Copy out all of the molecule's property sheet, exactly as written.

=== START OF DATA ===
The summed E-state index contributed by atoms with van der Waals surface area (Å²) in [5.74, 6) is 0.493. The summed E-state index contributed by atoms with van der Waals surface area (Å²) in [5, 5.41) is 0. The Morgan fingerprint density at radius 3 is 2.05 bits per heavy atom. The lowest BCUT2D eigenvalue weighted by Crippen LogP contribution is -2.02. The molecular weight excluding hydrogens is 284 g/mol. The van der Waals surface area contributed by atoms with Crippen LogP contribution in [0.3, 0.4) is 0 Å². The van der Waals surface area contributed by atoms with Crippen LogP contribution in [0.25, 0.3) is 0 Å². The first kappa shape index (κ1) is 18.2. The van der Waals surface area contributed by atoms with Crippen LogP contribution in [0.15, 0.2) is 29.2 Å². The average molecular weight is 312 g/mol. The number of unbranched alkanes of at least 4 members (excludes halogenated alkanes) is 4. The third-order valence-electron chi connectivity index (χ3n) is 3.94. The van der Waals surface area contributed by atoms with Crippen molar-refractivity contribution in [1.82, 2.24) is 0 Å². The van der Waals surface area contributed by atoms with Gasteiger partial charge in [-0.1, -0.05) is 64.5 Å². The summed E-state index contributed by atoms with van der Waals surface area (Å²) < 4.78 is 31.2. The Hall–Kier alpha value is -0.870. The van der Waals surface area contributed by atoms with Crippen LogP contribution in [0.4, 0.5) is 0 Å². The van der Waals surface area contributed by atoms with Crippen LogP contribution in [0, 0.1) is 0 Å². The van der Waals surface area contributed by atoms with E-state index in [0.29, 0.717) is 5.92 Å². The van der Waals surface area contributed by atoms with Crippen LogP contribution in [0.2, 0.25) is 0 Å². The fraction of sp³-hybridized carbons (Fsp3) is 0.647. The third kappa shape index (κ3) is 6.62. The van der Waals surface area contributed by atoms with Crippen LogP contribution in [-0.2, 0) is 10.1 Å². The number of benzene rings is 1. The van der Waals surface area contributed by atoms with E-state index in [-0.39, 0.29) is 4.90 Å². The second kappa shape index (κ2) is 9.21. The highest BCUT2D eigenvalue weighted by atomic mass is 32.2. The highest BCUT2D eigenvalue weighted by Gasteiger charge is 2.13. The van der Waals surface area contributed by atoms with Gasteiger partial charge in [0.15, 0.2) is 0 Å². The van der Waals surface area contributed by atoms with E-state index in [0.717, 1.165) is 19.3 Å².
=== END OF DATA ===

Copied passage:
The summed E-state index contributed by atoms with van der Waals surface area (Å²) in [5.74, 6) is 0.493. The summed E-state index contributed by atoms with van der Waals surface area (Å²) in [5, 5.41) is 0. The Morgan fingerprint density at radius 3 is 2.05 bits per heavy atom. The lowest BCUT2D eigenvalue weighted by Crippen LogP contribution is -2.02. The molecular weight excluding hydrogens is 284 g/mol. The van der Waals surface area contributed by atoms with Crippen LogP contribution in [0.3, 0.4) is 0 Å². The van der Waals surface area contributed by atoms with Crippen LogP contribution in [0.25, 0.3) is 0 Å². The first kappa shape index (κ1) is 18.2. The van der Waals surface area contributed by atoms with Crippen LogP contribution in [0.15, 0.2) is 29.2 Å². The average molecular weight is 312 g/mol. The number of unbranched alkanes of at least 4 members (excludes halogenated alkanes) is 4. The third-order valence-electron chi connectivity index (χ3n) is 3.94. The van der Waals surface area contributed by atoms with Crippen molar-refractivity contribution in [1.82, 2.24) is 0 Å². The van der Waals surface area contributed by atoms with Gasteiger partial charge in [-0.1, -0.05) is 64.5 Å². The summed E-state index contributed by atoms with van der Waals surface area (Å²) < 4.78 is 31.2. The Hall–Kier alpha value is -0.870. The van der Waals surface area contributed by atoms with Crippen LogP contribution in [0.4, 0.5) is 0 Å². The van der Waals surface area contributed by atoms with Crippen LogP contribution in [0, 0.1) is 0 Å². The van der Waals surface area contributed by atoms with E-state index in [0.29, 0.717) is 5.92 Å². The van der Waals surface area contributed by atoms with Crippen LogP contribution in [0.2, 0.25) is 0 Å². The fraction of sp³-hybridized carbons (Fsp3) is 0.647. The third kappa shape index (κ3) is 6.62. The van der Waals surface area contributed by atoms with Crippen LogP contribution in [-0.2, 0) is 10.1 Å². The number of benzene rings is 1. The van der Waals surface area contributed by atoms with E-state index in [-0.39, 0.29) is 4.90 Å². The second kappa shape index (κ2) is 9.21. The highest BCUT2D eigenvalue weighted by atomic mass is 32.2. The highest BCUT2D eigenvalue weighted by Gasteiger charge is 2.13. The van der Waals surface area contributed by atoms with Gasteiger partial charge in [0.15, 0.2) is 0 Å². The van der Waals surface area contributed by atoms with E-state index in [0.717, 1.165) is 19.3 Å².